One of the questions we usually hear from Dealers that has just recently enrolled with Credit Acceptance is “what type of vehicle will work with your program?” I am sure at one time in our history this was a legitimate question. Let’s face it our core business is the credit challenge consumer that in most cases has limited income and resources. It makes sense that this consumer would need a reliable form of transportation with reasonable payments. This translates to a limited selection of vehicles that can fit this profile.
Just a few years ago our average contract terms were just 24 to 36 months. Now it is not uncommon to see contracts coming into our office at 48, 54, and even 60 months, allowing us to place more consumers in the right new or used vehicle that fits their needs. Our 40 plus years of managing risk allows us to provide options other lenders can not. So the question “what type of vehicle will work with your program?” results in a completely different answer. In fact the answer depends on one’s local market and what mind set one might have in managing inventory.
To a retail dealer, inventory is their investment. To move that investment the consumer must be willing to pay the requested retail price by either paying cash or financing it. So what is the right type of vehicle that will result in more sales and higher profits? The answer is quite simple, buy low and sale high. Find what your market considers “hot”. But it is really that simple? With the wide selection of sedans, SUVs, trucks, makes, and models, how can we determine what is moving fast and what is just “cold”? How much should a retailer pay for any given vehicle? These concerns lead retailers to take higher risks or make speculative purchases in hopes that their instincts are correct when selecting vehicles that might fit the needs of the local market.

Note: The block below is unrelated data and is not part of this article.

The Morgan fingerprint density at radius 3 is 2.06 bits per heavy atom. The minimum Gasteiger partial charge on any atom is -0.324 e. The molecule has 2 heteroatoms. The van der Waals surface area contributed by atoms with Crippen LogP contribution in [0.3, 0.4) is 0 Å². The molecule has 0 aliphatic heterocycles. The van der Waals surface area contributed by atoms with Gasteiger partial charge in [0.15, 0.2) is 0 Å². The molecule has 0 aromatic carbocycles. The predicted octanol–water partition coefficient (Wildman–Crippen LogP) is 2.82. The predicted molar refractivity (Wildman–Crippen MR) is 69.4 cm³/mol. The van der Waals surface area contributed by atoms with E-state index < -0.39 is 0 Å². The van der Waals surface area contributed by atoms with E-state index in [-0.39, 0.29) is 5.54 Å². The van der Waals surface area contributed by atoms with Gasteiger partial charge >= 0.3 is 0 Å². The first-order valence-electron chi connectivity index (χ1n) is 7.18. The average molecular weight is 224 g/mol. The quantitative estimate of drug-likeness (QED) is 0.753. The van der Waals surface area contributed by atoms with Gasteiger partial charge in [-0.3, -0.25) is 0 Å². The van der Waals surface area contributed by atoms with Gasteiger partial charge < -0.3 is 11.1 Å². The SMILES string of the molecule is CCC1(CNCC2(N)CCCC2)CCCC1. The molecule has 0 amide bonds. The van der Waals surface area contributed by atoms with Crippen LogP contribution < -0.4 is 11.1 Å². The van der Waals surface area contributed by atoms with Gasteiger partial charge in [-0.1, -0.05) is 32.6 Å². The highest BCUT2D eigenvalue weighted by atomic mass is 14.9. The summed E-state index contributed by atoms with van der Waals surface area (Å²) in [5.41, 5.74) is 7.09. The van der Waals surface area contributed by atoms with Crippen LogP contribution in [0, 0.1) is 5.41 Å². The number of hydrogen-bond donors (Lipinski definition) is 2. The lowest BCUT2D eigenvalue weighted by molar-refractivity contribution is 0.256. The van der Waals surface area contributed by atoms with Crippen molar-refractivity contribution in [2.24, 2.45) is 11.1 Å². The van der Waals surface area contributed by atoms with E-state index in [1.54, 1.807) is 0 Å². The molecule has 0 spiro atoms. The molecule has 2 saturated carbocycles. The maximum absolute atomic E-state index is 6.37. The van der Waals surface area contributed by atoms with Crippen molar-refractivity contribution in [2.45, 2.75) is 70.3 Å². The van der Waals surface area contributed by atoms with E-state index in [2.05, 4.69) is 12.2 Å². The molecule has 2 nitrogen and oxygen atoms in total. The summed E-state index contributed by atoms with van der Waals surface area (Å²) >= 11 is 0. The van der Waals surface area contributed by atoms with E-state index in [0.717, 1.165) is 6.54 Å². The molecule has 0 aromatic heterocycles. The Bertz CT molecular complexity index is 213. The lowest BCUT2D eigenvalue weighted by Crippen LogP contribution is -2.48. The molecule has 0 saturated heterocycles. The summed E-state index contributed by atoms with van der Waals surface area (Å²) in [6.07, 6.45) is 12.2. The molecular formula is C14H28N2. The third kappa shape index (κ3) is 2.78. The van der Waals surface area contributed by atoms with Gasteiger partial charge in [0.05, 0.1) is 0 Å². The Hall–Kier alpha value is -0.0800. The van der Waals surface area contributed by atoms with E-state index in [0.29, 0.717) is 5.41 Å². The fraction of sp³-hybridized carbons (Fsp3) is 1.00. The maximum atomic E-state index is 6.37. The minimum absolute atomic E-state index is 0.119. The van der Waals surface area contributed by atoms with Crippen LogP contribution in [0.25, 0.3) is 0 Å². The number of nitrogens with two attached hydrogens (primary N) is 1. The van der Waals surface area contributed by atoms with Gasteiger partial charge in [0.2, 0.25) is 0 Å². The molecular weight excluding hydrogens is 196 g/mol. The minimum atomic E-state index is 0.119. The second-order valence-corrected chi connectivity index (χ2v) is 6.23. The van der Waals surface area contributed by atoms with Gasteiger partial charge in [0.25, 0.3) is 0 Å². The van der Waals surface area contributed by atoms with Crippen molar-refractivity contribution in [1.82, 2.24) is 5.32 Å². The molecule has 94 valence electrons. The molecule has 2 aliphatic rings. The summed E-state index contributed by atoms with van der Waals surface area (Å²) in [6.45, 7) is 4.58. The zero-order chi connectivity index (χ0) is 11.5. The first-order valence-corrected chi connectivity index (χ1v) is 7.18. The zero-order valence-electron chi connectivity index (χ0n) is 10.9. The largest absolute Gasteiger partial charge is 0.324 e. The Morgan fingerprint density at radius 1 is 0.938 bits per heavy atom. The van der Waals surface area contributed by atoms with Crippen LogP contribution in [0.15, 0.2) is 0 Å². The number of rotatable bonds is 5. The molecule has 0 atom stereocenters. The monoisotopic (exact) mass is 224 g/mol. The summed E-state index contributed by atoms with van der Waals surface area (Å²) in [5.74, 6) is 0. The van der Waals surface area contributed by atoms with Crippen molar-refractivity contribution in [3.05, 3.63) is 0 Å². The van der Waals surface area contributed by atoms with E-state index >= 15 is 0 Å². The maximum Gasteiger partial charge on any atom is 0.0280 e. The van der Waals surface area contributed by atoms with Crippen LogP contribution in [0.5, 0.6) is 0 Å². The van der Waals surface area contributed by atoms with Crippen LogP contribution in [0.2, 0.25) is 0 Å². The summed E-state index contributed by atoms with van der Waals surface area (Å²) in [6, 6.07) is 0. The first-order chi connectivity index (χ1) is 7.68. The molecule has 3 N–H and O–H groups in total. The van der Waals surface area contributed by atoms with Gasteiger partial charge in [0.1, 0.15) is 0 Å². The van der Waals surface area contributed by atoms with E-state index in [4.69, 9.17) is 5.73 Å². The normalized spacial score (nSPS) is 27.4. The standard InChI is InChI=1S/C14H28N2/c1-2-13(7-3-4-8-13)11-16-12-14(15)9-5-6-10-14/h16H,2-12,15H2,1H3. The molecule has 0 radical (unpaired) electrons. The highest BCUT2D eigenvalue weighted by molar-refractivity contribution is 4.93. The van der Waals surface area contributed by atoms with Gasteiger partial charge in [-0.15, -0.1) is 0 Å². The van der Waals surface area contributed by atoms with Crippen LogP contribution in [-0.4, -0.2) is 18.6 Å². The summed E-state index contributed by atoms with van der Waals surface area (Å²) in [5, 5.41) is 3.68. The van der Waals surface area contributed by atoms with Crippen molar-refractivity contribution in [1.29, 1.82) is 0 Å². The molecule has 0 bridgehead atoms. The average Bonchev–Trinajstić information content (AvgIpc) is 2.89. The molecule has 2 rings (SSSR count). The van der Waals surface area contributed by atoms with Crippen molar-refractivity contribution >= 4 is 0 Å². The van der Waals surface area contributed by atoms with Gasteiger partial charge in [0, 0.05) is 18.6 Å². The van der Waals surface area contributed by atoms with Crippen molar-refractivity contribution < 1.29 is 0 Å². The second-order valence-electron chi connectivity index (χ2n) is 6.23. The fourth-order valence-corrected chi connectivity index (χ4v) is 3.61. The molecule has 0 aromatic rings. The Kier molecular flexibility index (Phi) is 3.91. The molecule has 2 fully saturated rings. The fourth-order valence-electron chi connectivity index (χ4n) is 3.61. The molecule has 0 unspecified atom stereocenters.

Maybe this is why I am a huge fan of vAuto and the company’s vision in how to increase the turn rate of pre-owned vehicles as well as the overall profitability. I believe this concept or idea takes the pressure out of finding “the right” vehicle at the right price. This company’s philosophy is to manage used vehicles as “time-sensitive investments”, with the goal to maximize the R.O.I. within the shortest period of time with the least amount of risk. So if the retailer makes a bad selection, they have ways of getting rid of that mistake in a short period of time. On the other hand should the retailer hit upon a desired vehicle, they can hold out for a higher market price and still move that vehicle within a desire time frame. This philosophy is known as an ‘investment-driven retailing strategy’.
Most retail dealers are not accustomed to this concept and usually when looking for vehicles will fall back on several time honor practices which is to find any vehicle that can be had at a cheap price or if obtaining a ‘choice vehicle’ that is somewhat higher price, will hold on to that “choice vehicle” until a premium retail price can be obtained. The investment driven retailer is not driven by these ideas but instead will use the same investment concepts used in the financial markets to select inventory and determine how to price.